There are many inventions or pieces of equipment that dramatically changed the world, and the ways in which our lives operate within it. Cars, smartphones and the internet are just a few. These are popular, well-known innovations that we are more than likely to come into contact with on a daily basis.
However, there are also many pieces of equipment that have done a great deal to change our lives, but without perhaps the same fame offered to others! One such item, webbing slings, has become one of the most widely used and versatile pieces of equipment in the world as can be seen by clicking the infographic below.
What are webbing slings and why are they so versatile?
Webbing slings are are often described as long, flat straps. They can be woven from several materials, but the most common of these is polyester. At either end of the sling they feature a looped eye hole.
Due to the nature of the material that they are manufactured from, they are extremely light and flexible in nature. This means that they are easy to transport, light to handle, and can be wrapped around objects or loads which may have an odd shape.
One reason that webbing slings have noticed such a wide degree of usage is because they can be manufactured to multiple lengths and widths, and with various lifting weights in mind.
Although they are flexible and lightweight in nature, it’s important to note that they are still incredibly strong. In fact, some webbing slings can lift up to 10 tonnes, sometimes more. The average automobile only weighs around three tonnes, so it’s easy to see how useful these webbing slings can be!
You can easily distinguish between the lifting weights of webbing slings by looking for their colour code, which is as follows:
- Purple = 1 tonne load
- Green = 2 tonnes load
- Yellow = 3 tonnes load
- Grey = 4 tonnes load
- Red = 5 tonnes load
- Brown = 6 tonnes load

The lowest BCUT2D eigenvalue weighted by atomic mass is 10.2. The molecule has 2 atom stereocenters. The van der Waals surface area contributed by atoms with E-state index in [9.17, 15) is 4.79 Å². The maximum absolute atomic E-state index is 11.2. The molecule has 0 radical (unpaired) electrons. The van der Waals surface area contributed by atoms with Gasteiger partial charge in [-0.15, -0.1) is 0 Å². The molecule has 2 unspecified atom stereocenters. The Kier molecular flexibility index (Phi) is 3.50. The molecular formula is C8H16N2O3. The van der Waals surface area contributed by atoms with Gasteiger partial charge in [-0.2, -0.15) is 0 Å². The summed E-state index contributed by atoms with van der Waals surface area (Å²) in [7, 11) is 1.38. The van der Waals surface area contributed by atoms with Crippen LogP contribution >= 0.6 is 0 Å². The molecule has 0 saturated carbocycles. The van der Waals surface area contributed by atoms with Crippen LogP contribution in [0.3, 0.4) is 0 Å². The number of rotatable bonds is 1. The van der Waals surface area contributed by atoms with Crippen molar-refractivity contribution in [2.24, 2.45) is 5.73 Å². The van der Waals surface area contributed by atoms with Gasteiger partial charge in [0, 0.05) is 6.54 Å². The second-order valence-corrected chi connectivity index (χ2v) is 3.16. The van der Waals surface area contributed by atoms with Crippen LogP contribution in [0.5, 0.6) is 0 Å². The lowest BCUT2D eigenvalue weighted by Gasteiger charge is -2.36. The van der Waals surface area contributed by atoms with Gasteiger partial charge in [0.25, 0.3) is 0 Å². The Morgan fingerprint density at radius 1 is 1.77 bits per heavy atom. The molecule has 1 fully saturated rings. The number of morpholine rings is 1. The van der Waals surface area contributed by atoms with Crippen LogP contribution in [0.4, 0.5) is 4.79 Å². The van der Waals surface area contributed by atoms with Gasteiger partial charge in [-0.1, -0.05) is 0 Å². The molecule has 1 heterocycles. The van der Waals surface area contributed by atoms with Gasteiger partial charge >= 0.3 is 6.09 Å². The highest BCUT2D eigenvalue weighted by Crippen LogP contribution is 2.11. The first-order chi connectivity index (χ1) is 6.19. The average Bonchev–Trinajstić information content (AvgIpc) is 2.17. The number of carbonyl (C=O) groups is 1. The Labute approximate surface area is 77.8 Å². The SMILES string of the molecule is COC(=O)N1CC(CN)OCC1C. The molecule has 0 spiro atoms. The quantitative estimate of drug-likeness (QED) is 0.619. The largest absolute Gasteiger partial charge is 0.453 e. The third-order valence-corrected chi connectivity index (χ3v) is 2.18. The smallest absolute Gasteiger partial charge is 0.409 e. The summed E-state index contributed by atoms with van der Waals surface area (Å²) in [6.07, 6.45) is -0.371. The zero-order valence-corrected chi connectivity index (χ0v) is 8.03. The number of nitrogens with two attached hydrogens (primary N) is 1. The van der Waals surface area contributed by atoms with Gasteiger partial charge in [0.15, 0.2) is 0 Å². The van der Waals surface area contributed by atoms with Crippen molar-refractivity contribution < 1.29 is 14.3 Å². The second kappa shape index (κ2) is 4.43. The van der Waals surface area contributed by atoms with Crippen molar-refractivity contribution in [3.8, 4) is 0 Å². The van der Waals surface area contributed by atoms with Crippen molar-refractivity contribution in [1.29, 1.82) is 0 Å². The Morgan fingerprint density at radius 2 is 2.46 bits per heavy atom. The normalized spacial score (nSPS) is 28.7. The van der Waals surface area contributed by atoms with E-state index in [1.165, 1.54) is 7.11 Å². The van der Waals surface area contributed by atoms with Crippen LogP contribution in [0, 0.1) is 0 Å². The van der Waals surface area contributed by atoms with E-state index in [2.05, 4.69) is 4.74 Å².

- Blue = 8 tonnes load
- Orange = 10 tonnes load
- 10+ tonnes – not part of the colour coding chart but orange is used
Why is it important to note all of this? As we’ve explained above, here we have a piece of equipment that is lightweight, flexible, incredibly strong, and easily distinguished by a simply colour coding system. All of these benefits mean that webbing slings have been designed for multiple uses and applications. We’ve examined just some of these below.
The uses for webbing slings
So where are webbing slings used? We mentioned how some pieces of equipment, such as webbing slings, may not have the same fame as other items such as smartphones, but they are by no means less useful.
In fact, webbing slings are one of the most commonly used pieces of gear in dozens of industries around the world; industries that have a huge impact on our everyday lives. Webbing slings have two primary uses, one for lifting and lowering tasks, and the other for pulling and towing tasks.
This sees them having usages such as on construction sites in order to help complete a huge range of projects, from the houses we live in to the buildings that we work in. They are used to lift and lower the many heavy objects that you see on these sites.
They are used in millions of manufacturing plants around the world for lifting and lowering tasks, such as on the production lines. Here, they help to create many of the other popular pieces of equipment that we use, such as the cars or smartphones already discussed.
You’ll also find this versatile piece of equipment playing a role in places such as shipyards where they lift boats for storing, docking or repairs. Given the lightweight nature of the webbing sling, the equipment won’t damage or scratch the boat in any way.
Aside from this, they are used in other industries such as warehousing, automotive, aerospace, transport and the marine sector.
Alongside these very practical and useful applications, webbing slings also help with a range of other tasks too. Their incredibly strong nature makes them crucial for lifesaving situations. They are used for safety harnesses and rescue ropes for mountain climbers, as well as being utilised by firefighters a way of dragging civilians out of harm’s way safely in what is known as a webbing sling drag.
They can also be used to create a slackline between two trees for those who just want a bit of fun. And, when you want to relax afterwards, they can also be used to create hammocks too! As can be seen, there are almost a limitless number of uses for webbing slings, and they truly have become one of the most useful pieces of equipment in the world.
Founder Dinis Guarda
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